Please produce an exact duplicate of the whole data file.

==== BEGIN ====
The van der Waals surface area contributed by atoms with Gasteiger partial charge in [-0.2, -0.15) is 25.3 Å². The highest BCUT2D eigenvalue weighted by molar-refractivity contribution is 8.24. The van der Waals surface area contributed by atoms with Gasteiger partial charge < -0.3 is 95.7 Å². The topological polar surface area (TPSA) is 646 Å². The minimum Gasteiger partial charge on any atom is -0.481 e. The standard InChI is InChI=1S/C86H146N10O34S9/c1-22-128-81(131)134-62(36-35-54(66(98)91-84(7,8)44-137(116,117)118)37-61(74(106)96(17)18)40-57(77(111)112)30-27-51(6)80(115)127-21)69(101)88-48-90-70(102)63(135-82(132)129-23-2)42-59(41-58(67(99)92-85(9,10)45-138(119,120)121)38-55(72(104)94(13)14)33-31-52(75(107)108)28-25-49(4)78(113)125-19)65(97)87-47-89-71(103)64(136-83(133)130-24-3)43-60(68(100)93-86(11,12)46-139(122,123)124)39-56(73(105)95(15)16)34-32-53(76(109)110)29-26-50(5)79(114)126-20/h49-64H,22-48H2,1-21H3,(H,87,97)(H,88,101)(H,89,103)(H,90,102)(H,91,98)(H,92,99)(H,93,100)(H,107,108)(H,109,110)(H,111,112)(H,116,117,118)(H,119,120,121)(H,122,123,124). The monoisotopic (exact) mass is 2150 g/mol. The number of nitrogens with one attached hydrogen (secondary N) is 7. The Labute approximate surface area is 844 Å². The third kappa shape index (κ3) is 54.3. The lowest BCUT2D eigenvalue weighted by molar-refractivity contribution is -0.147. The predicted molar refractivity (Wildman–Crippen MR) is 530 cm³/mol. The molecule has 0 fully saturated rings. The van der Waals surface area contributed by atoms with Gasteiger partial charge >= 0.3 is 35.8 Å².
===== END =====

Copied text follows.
The van der Waals surface area contributed by atoms with Gasteiger partial charge in [-0.2, -0.15) is 25.3 Å². The highest BCUT2D eigenvalue weighted by molar-refractivity contribution is 8.24. The van der Waals surface area contributed by atoms with Gasteiger partial charge < -0.3 is 95.7 Å². The topological polar surface area (TPSA) is 646 Å². The minimum Gasteiger partial charge on any atom is -0.481 e. The standard InChI is InChI=1S/C86H146N10O34S9/c1-22-128-81(131)134-62(36-35-54(66(98)91-84(7,8)44-137(116,117)118)37-61(74(106)96(17)18)40-57(77(111)112)30-27-51(6)80(115)127-21)69(101)88-48-90-70(102)63(135-82(132)129-23-2)42-59(41-58(67(99)92-85(9,10)45-138(119,120)121)38-55(72(104)94(13)14)33-31-52(75(107)108)28-25-49(4)78(113)125-19)65(97)87-47-89-71(103)64(136-83(133)130-24-3)43-60(68(100)93-86(11,12)46-139(122,123)124)39-56(73(105)95(15)16)34-32-53(76(109)110)29-26-50(5)79(114)126-20/h49-64H,22-48H2,1-21H3,(H,87,97)(H,88,101)(H,89,103)(H,90,102)(H,91,98)(H,92,99)(H,93,100)(H,107,108)(H,109,110)(H,111,112)(H,116,117,118)(H,119,120,121)(H,122,123,124). The monoisotopic (exact) mass is 2150 g/mol. The number of nitrogens with one attached hydrogen (secondary N) is 7. The Labute approximate surface area is 844 Å². The third kappa shape index (κ3) is 54.3. The lowest BCUT2D eigenvalue weighted by molar-refractivity contribution is -0.147. The predicted molar refractivity (Wildman–Crippen MR) is 530 cm³/mol. The molecule has 0 fully saturated rings. The van der Waals surface area contributed by atoms with Gasteiger partial charge >= 0.3 is 35.8 Å².